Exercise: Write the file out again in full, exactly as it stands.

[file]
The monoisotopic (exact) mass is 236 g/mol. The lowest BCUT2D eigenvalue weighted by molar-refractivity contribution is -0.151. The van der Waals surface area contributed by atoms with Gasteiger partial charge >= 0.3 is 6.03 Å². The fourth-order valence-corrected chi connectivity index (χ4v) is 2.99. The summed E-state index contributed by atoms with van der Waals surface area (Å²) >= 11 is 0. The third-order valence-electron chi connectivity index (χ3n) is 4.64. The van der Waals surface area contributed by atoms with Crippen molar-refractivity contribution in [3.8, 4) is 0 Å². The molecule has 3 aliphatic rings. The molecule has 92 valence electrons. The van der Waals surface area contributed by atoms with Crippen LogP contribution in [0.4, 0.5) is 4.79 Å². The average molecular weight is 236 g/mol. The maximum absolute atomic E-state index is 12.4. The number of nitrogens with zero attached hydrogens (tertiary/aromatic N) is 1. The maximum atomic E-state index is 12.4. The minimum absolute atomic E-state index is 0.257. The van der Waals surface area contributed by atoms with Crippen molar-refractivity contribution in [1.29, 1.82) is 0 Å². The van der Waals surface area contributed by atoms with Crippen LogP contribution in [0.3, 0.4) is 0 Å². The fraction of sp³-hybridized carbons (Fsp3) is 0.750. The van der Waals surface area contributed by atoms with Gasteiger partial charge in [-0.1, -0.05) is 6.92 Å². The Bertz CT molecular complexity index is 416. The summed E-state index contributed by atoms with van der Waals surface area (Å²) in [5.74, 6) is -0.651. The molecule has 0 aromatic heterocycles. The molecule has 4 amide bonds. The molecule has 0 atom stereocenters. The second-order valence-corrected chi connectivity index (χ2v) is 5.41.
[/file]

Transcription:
The monoisotopic (exact) mass is 236 g/mol. The lowest BCUT2D eigenvalue weighted by molar-refractivity contribution is -0.151. The van der Waals surface area contributed by atoms with Gasteiger partial charge >= 0.3 is 6.03 Å². The fourth-order valence-corrected chi connectivity index (χ4v) is 2.99. The summed E-state index contributed by atoms with van der Waals surface area (Å²) >= 11 is 0. The third-order valence-electron chi connectivity index (χ3n) is 4.64. The van der Waals surface area contributed by atoms with Crippen molar-refractivity contribution in [3.8, 4) is 0 Å². The molecule has 3 aliphatic rings. The molecule has 92 valence electrons. The van der Waals surface area contributed by atoms with Crippen LogP contribution in [0.4, 0.5) is 4.79 Å². The average molecular weight is 236 g/mol. The maximum absolute atomic E-state index is 12.4. The number of nitrogens with zero attached hydrogens (tertiary/aromatic N) is 1. The maximum atomic E-state index is 12.4. The minimum absolute atomic E-state index is 0.257. The van der Waals surface area contributed by atoms with Crippen molar-refractivity contribution in [1.29, 1.82) is 0 Å². The van der Waals surface area contributed by atoms with Crippen LogP contribution in [0.3, 0.4) is 0 Å². The fraction of sp³-hybridized carbons (Fsp3) is 0.750. The van der Waals surface area contributed by atoms with Gasteiger partial charge in [-0.1, -0.05) is 6.92 Å². The Bertz CT molecular complexity index is 416. The summed E-state index contributed by atoms with van der Waals surface area (Å²) in [5.74, 6) is -0.651. The molecule has 0 aromatic heterocycles. The molecule has 4 amide bonds. The molecule has 0 atom stereocenters. The second-order valence-corrected chi connectivity index (χ2v) is 5.41.